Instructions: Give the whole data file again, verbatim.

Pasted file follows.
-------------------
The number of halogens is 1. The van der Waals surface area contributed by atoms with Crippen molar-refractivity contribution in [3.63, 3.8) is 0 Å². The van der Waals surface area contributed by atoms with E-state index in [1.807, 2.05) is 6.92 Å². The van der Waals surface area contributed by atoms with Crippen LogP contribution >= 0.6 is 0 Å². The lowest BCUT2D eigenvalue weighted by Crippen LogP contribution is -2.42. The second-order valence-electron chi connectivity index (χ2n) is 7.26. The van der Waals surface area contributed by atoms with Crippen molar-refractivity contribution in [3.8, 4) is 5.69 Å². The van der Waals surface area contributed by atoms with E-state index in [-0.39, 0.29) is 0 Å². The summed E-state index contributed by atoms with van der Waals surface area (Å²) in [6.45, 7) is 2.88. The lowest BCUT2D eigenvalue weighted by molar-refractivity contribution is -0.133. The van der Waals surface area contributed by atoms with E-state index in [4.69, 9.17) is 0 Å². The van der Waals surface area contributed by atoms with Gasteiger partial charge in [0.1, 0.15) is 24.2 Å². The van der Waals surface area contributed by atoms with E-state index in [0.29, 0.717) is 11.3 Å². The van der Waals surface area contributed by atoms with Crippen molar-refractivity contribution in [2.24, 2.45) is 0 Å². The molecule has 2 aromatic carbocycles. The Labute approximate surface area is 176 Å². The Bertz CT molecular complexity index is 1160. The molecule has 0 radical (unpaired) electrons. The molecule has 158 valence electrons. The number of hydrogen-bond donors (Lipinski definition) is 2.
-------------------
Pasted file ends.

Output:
The number of halogens is 1. The van der Waals surface area contributed by atoms with Crippen molar-refractivity contribution in [3.63, 3.8) is 0 Å². The van der Waals surface area contributed by atoms with E-state index in [1.807, 2.05) is 6.92 Å². The van der Waals surface area contributed by atoms with Crippen LogP contribution >= 0.6 is 0 Å². The lowest BCUT2D eigenvalue weighted by Crippen LogP contribution is -2.42. The second-order valence-electron chi connectivity index (χ2n) is 7.26. The van der Waals surface area contributed by atoms with Crippen molar-refractivity contribution in [3.8, 4) is 5.69 Å². The van der Waals surface area contributed by atoms with E-state index in [-0.39, 0.29) is 0 Å². The summed E-state index contributed by atoms with van der Waals surface area (Å²) in [6.45, 7) is 2.88. The lowest BCUT2D eigenvalue weighted by molar-refractivity contribution is -0.133. The van der Waals surface area contributed by atoms with E-state index in [4.69, 9.17) is 0 Å². The van der Waals surface area contributed by atoms with Gasteiger partial charge in [0.1, 0.15) is 24.2 Å². The van der Waals surface area contributed by atoms with E-state index in [0.29, 0.717) is 11.3 Å². The van der Waals surface area contributed by atoms with Crippen molar-refractivity contribution in [2.24, 2.45) is 0 Å². The molecule has 2 aromatic carbocycles. The Labute approximate surface area is 176 Å². The Bertz CT molecular complexity index is 1160. The molecule has 0 radical (unpaired) electrons. The molecule has 158 valence electrons. The number of hydrogen-bond donors (Lipinski definition) is 2.